"I think obviously physicians make decisions based on their relationship with a patient. Do I believe that medical marijuana should be available in that equation? I do, yes. I'm not convinced that there's any evidence that marijuana is any more harmful, maybe not as harmful, as alcohol and tobacco. I'm not pushing marijuana, I'm just saying … physicians ought to be able to make decisions about the use of medical marijuana. I'm not advocating for any new drug on the street."
Patti Singer, "Former Surgeon General on Guns, Drugs, Money for Zika,” democratandchronicle.com, Sep. 12, 2016
[Editor's Note: Prior to Dr. Satcher's Pro position above, he made the following Con statement in a Jan. 17, 2001 Letter to the DEA: "In response to your request dated December 17, 1997, and pursuant to the Controlled Substances Act (CSA)... the Department of Health and Human Services recommends that marijuana continue to be subject to control under Schedule I... As discussed in the attached analysis, marijuana has a high potential for abuse, has no currently accepted medical use in treatment in the United States, and has a lack of accepted safety for use under medical supervision."]

1993-1994 M. Joycelyn Elders (appointed by President Bill Clinton)
Pro
"The evidence is overwhelming that marijuana can relieve certain types of pain, nausea, vomiting and other symptoms caused by such illnesses as multiple sclerosis, cancer and AIDS -- or by the harsh drugs sometimes used to treat them. And it can do so with remarkable safety. Indeed, marijuana is less toxic than many of the drugs that physicians prescribe every day."
"Myths about Medical Marijuana," Providence Journal, Mar. 26, 2004

1990-1993 Antonia C. Novello (appointed by President George H.W. Bush)
No Position Found
No position found as of Mar. 7, 2018.

1982-1989 C. Everett Koop (appointed by President Ronald Reagan)
Con
"Based on scientific evidence published to date, it is the opinion of the Department of Health and Human Services that marijuana has a broad range of psychological and biological effects, many of which are dangerous and harmful to health…

Marijuana is not a benign drug. As Surgeon General, I urge other physicians and professionals to advise parents and patients about the harmful effects of using marijuana and to urge discontinuation of its use."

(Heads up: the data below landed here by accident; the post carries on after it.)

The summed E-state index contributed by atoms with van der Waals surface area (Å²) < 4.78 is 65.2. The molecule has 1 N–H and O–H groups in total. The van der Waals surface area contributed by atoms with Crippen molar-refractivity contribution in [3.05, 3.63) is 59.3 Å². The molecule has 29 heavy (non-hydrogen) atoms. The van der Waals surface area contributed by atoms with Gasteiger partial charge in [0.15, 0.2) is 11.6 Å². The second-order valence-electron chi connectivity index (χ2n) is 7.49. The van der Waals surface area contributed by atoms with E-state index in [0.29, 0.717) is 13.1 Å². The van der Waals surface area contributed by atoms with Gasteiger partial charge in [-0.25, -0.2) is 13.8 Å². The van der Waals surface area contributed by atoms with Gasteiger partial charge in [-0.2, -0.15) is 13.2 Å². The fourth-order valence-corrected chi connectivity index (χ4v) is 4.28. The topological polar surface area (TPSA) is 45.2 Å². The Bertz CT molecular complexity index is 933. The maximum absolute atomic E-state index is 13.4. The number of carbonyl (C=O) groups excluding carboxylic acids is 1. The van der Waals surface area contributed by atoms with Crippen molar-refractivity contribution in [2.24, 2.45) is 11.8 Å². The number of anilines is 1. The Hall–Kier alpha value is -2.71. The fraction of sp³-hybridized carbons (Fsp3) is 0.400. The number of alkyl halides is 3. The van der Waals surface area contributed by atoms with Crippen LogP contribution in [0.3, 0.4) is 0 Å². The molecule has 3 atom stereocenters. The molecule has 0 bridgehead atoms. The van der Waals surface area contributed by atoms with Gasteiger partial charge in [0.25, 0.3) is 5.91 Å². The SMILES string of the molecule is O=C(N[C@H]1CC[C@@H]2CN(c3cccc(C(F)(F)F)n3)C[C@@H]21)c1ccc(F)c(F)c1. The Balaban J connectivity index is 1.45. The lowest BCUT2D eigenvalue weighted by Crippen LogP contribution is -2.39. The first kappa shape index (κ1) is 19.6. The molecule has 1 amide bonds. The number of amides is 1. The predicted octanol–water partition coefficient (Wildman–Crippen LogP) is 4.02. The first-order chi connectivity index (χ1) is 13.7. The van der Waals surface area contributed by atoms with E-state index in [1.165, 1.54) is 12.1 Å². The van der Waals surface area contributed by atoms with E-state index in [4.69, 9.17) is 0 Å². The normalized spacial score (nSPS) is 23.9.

"Surgeon General’s Advisory on Marijuana" (draft version), profiles.nlm.nih.gov, 1982
[Editor's Note: In addition Dr. Koop’s above Constatement, he later opposed a ballot measure to legalize medical marijuana in California, stating in a Nov. 4, 1996 Letter to the Editor, published at sfgate.com: "Proposition 215 seeks to legalize marijuana for terminally ill patients. No physician, including myself, is opposed to compassionate care in end-of-life circumstances. But Prop. 215 goes far beyond that limited goal and could allow unlicensed physicians to offer marijuana for even minor health complaints in prisons and in the workplace. I urge you to join me and the California Medical Association in opposing Prop. 215."]

1977-1981 Julius B. Richmond (appointed by President Jimmy Carter)
Not Clearly Pro or Con
"Surgeon General Julius B. Richmond announced Wednesday the government has approved plans allowing 4,000 cancer specialists to prescribe synthetic marijuana pills to control nausea and vomiting for cancer patients undergoing chemotherapy. The delta-9-tetrahydrocannabinol pills [later formulated into the pharmaceutical drug Marinol (dronabinol)] will be distributed by the National Cancer Institute through hospital pharmacies, and cancer specialists with federal drug clearances will be allowed to write prescriptions for them, Richmond said. The capsules contain a synthetic form of THC, which is found naturally in marijuana. Richmond said the Food and Drug Administration will continue to regard THC as an investigational or experimental drug."
San Bernardino County Sun, Sep. 11, 1980

1969-1973 Jesse L. Steinfeld (appointed by President Richard Nixon)
Pro
"It [marijuana] should be an option for patients who have it recommended by knowledgeable physicians. I don't recommend it for recreational use."
July 2003, as quoted in the Marijuana Policy Project's (MPP) "Medical Marijuana Endorsements and Statements of Support," available on www.mpp.org (accessed Jan. 27, 2009)